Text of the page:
Her overarching HR philosophy is to “believe to your core that people want to do good and have good intentions.”  Beyond that, practically she recommends recognizing employees no matter how small their wins are, as well as asking their opinions regularly.  “There’s no bigger confidence booster than someone in a management role wanting to know what you think.”

What are you Reading?

Fetters is reading The Challenger Salewhich challenges the stereotypes of what makes salespeople good.

How Can People Connect with You? Go to our company website,


KATHY CHAMBERLAIN management style

Chamberlain has worked in HR for more than a dozen years, starting with her first recruiting job at Accenture.  She’s landed at a small boutique firm, Green Street Advisors, where she handles both recruiting and HR generalist functions. Given the company’s highly-selective recruiting process, Chamberlain’s biggest satisfaction is watching talent “…go from job candidates to great hires to developing leaders.”

Calling the Shots

Her biggest area of growth over her career is being comfortable with decision-making, especially in light of legal implications of her industry, which Chamberlain describes as potentially “paralyzing.”  When it comes to employee relations issues in particular, she has learned to “see shades of gray and use past experiences” to guide her.

Culture of Cooperation

Having been afforded the opportunity to see what goes on behind the scenes in her HR roles, Chamberlain has witnessed what doesn’t work in leadership, namely: don’t break someone’s trust and don’t make promises you can’t keep; and always be honest and ethical.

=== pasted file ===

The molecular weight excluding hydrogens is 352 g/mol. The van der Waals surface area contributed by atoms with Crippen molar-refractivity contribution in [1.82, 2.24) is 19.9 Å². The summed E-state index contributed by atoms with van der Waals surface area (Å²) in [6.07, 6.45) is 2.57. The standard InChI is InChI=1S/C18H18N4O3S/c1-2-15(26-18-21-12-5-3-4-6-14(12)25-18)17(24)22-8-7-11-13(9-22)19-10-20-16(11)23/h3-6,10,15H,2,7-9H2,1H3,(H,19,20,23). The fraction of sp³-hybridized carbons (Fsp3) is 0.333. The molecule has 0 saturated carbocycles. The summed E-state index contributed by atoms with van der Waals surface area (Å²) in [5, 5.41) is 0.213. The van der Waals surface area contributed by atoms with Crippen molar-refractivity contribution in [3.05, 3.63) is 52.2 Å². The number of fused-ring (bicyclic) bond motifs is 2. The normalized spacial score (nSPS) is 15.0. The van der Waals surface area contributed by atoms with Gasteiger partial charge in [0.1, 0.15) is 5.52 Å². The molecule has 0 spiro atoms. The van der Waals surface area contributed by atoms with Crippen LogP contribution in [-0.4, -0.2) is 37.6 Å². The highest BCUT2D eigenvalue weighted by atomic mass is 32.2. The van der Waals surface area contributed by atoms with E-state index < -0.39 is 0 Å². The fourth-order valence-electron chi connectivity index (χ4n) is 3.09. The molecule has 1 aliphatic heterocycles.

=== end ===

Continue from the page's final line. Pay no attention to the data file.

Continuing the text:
She asserts: “If you’re giving to others, in a way you’re helping to contribute to your own success.” With this in mind, Chamberlain has created a highly cooperative culture where teams are involved in decisions and discussions, empowered to solve for challenges on their own and trusted with important tasks delegated to them.  This is a management style that has worked for her and helped her to find success.

Getting Creative with Recruiting

Outside of niche financial market, Green Street Advisors is not as well known, which means Chamberlain and her team need to get creative in seeking out top talent – in everything from the job posting to their competitive packages.

She also does lots of reading to generate fresh ideas, flagging relevant topics and bringing them to the team for dialogue and discussion.

When it comes to vetting talent, she stresses that you can really tell when someone is passionate about what they do. In addition to leading to better work performance, she believes passion contributes greatly to overall morale, so  “making the wrong hiring decisions can have a really big impact,” beyond the financial implications, Chamberlain cautions.

What are You Reading?

The Chief HR Officer:  Defining the New Role of Human Resource Leaders” which shares current thinking on the evolving role of HR around accountability.

How Can I Connect with You? Go to our company website,

Tune into the show next week, and remember, do what you love….and show the world how talented you can be, today.

Date: September 24, 2013